Innocent or guilty, only the courts can tell (and Dr Sen has unfettered access to them). But the media coverage of the affair is playing into the hands of the Naxalites. In the absence of a nation-wide anti-insurgency strategy, will critical media coverage compel Chattisgarh and other weak states to take a more enlightened, sophisticated route? Given the situation on the ground, that’s unlikely. The interests of freedom and rights will be better served if the central government is compelled to really fight and defeat the Naxalites.

And then there is the non-security aspect of the anti-Naxalite strategy, wrongly characterised as the need for “development”. It misses the point because people don’t resort to violence because they lack development. They do so when there is a lack of governance. [MailToday JPG/Get the entire article in PDF]

Discuss this on the recent post on Naxalites and human rights activists

The secular demand for security

The right lesson for all political parties—including the BJP but especially for the Congress—is that there is a tangible electoral advantage to be had by being serious about forcefully countering terrorism. These are not merely the words of some opinionated blogger (or, for that matter, a columnist in The Indian Express). After the Gujarat election, they are revealed preferences of the electorate. The demand for security is secular in every sense of the word.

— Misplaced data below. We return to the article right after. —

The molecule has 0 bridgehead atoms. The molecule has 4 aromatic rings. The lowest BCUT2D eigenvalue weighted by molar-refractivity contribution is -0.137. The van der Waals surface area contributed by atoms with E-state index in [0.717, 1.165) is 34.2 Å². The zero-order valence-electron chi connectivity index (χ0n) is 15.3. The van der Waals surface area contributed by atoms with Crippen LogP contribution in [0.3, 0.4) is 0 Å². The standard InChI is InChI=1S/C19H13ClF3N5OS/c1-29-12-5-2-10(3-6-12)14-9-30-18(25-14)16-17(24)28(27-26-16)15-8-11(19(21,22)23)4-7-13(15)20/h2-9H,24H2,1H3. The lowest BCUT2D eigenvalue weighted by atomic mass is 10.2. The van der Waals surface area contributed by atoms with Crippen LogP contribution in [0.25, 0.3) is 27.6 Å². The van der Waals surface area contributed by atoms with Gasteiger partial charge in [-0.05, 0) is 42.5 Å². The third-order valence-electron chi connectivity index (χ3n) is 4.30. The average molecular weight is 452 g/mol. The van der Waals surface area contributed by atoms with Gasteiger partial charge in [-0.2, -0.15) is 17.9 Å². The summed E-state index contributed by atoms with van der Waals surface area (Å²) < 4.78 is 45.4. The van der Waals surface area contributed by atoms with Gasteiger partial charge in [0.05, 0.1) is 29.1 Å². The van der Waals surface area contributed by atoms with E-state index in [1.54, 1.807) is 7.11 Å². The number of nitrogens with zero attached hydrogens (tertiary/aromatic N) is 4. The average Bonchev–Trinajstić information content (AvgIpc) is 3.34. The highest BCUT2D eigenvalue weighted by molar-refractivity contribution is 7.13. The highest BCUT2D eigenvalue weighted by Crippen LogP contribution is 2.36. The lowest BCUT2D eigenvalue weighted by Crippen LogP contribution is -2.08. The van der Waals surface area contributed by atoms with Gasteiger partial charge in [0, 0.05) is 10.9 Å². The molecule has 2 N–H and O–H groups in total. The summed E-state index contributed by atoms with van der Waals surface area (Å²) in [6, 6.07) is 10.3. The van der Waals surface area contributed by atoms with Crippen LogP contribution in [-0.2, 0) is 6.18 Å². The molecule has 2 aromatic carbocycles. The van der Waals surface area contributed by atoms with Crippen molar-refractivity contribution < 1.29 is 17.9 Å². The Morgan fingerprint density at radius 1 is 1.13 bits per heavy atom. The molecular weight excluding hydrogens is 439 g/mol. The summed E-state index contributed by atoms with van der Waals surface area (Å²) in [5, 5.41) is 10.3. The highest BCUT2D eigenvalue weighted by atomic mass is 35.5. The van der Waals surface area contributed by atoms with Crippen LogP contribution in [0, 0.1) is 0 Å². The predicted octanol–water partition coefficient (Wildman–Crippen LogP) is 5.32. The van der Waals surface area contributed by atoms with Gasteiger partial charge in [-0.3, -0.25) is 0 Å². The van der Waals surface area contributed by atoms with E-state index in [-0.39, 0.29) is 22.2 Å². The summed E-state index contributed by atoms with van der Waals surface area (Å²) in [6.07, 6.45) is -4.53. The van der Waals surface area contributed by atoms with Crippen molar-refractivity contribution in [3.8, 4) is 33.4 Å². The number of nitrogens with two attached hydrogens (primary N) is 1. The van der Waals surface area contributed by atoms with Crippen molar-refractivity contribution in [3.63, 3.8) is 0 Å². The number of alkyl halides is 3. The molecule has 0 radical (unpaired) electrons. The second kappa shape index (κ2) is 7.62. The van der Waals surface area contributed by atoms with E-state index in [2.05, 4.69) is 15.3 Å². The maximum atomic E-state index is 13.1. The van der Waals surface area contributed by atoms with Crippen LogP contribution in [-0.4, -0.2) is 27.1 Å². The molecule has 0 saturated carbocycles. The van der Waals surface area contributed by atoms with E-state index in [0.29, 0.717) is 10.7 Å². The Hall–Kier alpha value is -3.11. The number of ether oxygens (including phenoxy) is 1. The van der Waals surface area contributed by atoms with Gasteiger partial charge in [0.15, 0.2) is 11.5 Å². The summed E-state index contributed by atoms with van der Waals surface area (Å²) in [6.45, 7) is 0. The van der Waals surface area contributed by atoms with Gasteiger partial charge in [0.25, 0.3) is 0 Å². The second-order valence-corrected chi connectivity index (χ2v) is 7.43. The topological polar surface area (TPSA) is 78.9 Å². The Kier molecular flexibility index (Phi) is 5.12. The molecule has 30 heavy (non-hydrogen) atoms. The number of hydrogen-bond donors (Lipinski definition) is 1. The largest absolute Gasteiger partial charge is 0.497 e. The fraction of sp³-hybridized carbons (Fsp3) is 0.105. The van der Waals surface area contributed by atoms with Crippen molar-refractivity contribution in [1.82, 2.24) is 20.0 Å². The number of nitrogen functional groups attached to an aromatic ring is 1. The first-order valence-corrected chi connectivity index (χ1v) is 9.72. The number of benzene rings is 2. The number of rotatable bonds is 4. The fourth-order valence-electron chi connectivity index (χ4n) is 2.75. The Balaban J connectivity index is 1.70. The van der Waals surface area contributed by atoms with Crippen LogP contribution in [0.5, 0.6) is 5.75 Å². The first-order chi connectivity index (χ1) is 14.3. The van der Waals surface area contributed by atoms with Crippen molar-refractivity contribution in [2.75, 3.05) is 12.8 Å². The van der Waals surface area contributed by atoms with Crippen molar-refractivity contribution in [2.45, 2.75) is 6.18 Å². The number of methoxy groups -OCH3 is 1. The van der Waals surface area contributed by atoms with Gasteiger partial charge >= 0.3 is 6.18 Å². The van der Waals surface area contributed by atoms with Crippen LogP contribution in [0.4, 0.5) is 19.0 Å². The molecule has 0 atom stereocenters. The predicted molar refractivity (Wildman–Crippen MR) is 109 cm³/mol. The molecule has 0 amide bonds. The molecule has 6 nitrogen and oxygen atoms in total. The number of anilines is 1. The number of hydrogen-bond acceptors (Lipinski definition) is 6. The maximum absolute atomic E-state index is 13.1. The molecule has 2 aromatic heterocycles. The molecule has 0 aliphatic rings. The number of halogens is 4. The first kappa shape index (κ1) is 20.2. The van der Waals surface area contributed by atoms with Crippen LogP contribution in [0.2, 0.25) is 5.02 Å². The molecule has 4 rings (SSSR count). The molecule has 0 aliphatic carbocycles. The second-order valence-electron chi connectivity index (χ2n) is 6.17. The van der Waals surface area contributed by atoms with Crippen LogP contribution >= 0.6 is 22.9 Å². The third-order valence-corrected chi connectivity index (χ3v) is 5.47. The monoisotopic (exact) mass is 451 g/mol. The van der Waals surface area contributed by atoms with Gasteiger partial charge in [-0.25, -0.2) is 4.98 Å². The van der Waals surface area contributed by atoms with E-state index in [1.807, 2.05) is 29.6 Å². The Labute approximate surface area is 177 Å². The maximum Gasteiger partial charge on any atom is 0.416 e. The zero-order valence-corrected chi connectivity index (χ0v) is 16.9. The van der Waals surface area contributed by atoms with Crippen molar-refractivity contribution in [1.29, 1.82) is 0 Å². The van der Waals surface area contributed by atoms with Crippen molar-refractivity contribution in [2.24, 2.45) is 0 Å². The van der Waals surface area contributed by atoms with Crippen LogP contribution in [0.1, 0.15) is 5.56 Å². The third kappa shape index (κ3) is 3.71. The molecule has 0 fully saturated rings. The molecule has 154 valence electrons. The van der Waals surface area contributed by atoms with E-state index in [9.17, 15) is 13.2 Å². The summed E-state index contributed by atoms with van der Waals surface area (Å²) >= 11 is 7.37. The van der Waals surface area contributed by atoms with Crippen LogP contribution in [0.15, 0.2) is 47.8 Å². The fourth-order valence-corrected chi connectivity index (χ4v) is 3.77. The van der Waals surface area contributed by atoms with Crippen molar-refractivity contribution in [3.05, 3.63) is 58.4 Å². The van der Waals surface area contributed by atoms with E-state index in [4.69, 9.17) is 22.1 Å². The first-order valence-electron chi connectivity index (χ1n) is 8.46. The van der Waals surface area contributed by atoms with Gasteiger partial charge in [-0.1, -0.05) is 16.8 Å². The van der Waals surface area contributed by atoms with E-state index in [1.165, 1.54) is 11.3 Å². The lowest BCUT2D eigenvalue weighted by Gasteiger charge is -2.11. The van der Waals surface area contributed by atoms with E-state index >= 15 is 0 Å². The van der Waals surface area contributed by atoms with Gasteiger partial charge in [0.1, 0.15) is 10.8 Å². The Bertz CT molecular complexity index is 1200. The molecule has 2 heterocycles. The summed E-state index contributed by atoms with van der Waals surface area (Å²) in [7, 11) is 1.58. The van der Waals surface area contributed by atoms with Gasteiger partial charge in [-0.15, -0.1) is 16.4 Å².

The writing is on the wall: internal security has become an electoral issue

The march of terrorism in Indian cities, along with the government’s inability to prevent attacks, this blog wrote this August, was “on the verge of crossing the chasm and (rightly) becoming a electoral issue. The parties that fail to see it are quite likely to pay a price”.

And in November, The Acorn noted that “if the UPA government’s pussyfooting on counter-terrorism was due to electoral calculations with an eye on the Muslim vote bank, here’s something for Congress Party strategists to think about: terrorist attacks across India are making security an aam aadmi electoral issue. Muslims are not likely to relish a situation where bombs go off every now and then putting them on the defensive. Conspiracy theories too are subject to diminishing returns; and one attack too many—as we have seen in the last couple of years—could cause a secular demand for security.”

That’s exactly what Shishir Gupta concludes from the results of the Gujarat assembly elections. Narendra Modi’s electoral victory owes itself to many factors. Yet the fact that his government delivered on security was not lost on Gujarat’s voters.

The right lesson for all political parties—including the BJP but especially for the Congress—is that there is a tangible electoral advantage to be had by being serious about forcefully countering terrorism. These are not merely the words of some opinionated blogger (or, for that matter, a columnist in The Indian Express). After the Gujarat election, they are revealed preferences of the electorate. The demand for security is secular in every sense of the word.